Director: Billy Wilder
Writer: Billy Wilder and I. A. L. Diamond; based on The Front Page by Ben Hecht and Charles MacArthur
Cinematographer: Jordan Cronenweth
Producer: Paul Monash
by Jon Cvack
Jack Lemmon and Walter Matthau serve as one of the greatest comedy duos of all time. To this day I think one of the great tragedies of cinema was that the pair couldn’t return for My Fellow Americans (1996). Yet it wasn’t just the duo’s return that got me excited, but that Billy Wilder shot a movie about Chicago newsmen.
The story involves Chicago Examiner Editor-in-Chief Walter Burns (Walter Matthau) as he’s covering the execution of Leftist and communist-sympathizer Earl Williams (Austin Pendleton), who given his affiliations, the public is ready to see put down. Burns is hoping his ace reporter Hildy Johnson (Jack Lemmon) will cover the story, but as the scaffold is being set up right beneath the Examiner’s office, Hildy heads to the office, offering his resignation. He’s done with the cutthroat, bleed-it-reads newsroom, opting instead to take up a more lucrative advertising position from the uncle of his fiancee Peggy Grant’s (Susan Sarandon). Burns is furious over the decision and enters into his first of many profane tirades.
We know where it’s going, where just as Earl Williams escaped in a heated gun battle, Hildy returns to the office to pick up some things to then discover what could be the hottest scoop of the century. With Burns admonitions, Hildy agrees to write up something quick and juicy for the story, and while doing so, Earl enters the newsroom, shot in the arm, professing that the cops are trying to kill him and the public has the whole story wrong. Hildy hides him in the desk, as the colleagues make their way back into the office to get on the phone, and thus your typical “bomb under the table” slapstick ensues, all while Peggy is outside waiting for Hildy to come back down.
While we eventually get outside the office for an epic and hilarious police chase, the material’s basis on a play I think is what limits the film’s efficacy. It all seems like it’d work so much better as a play, never really seeing what’s beyond the newsroom, as with the exception of a few expository scenes, anything that extends beyond it feels a bit forced.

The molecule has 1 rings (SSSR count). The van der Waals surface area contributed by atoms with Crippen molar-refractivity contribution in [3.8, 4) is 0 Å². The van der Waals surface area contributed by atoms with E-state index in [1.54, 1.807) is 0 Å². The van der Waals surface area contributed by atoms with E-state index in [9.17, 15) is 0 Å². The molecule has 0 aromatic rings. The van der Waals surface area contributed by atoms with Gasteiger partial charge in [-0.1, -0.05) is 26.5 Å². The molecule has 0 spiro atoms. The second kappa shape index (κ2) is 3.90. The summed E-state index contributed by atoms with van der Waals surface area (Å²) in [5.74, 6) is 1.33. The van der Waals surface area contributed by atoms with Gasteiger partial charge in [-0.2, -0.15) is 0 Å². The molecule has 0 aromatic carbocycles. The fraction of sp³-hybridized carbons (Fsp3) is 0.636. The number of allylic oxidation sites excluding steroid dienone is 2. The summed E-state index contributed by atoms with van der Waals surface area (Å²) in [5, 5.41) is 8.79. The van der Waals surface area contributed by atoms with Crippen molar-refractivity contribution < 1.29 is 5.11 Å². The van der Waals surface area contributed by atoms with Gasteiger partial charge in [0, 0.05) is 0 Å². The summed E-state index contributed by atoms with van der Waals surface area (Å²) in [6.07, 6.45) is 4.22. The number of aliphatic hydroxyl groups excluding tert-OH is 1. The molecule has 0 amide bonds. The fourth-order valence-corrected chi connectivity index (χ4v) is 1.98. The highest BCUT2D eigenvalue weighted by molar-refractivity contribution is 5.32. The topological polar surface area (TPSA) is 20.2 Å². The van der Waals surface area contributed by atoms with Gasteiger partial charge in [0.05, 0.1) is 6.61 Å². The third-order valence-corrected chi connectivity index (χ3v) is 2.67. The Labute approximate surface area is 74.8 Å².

Beyond any of the slapstick is the analysis of news. Given that the original play was written in 1928, a bit more than a year before The Great Depression, I think in an era of ‘fake news’ and growing distrust with national media that this movie allows to remember that newspaper use to take on a similar echo chamber as today. Once upon a time there could be dozens of newspapers in major metropolitan areas, all competing for the latest scoop, and creating the most gripping headlines to attract readers. Walter Burns is not out to win a Pulitzer Prize so much as break purchase records. We see him salivating over Earl Williams death and escape, with little concern for who was shot or injured. The closing scene especially illustrates this point, as even when Walter shows his sentimental side, we see it’s all a con to get Hildy back. The movie is cynical, as the only positive aspect is Pegg’s hope that Hildy will actually quit and move away from the cutthroat business.
In an era where so many are quick to mention the demise of newspapers as a primary factor in our current search for truth, we need to remember that not all newspapers are honorable and many deserved to crash for creating similar problems. The film had me keep thinking back to Teacher's Pet (1958), and Clark Gable’s great monologue talking about how economy with words is not just for the reader, but to ensure that the newspaper can receive as much advertising revenue as possible. As Doris Day mentions in her class, writing a news story isn’t just about providing information, but doing so in a way that entertains. To write a concise and economic story goes back to Mark Twain’s attitude toward short letters. Hildy has the talent, addicted to the thrill of breaking news to the nation. He also understand that it’s all consuming power prohibits much of a life outside the newsroom.
BELOW: Can't find nothing beyond the trailer. You can't helping smiling in imagining all these dudes reuniting in 1974
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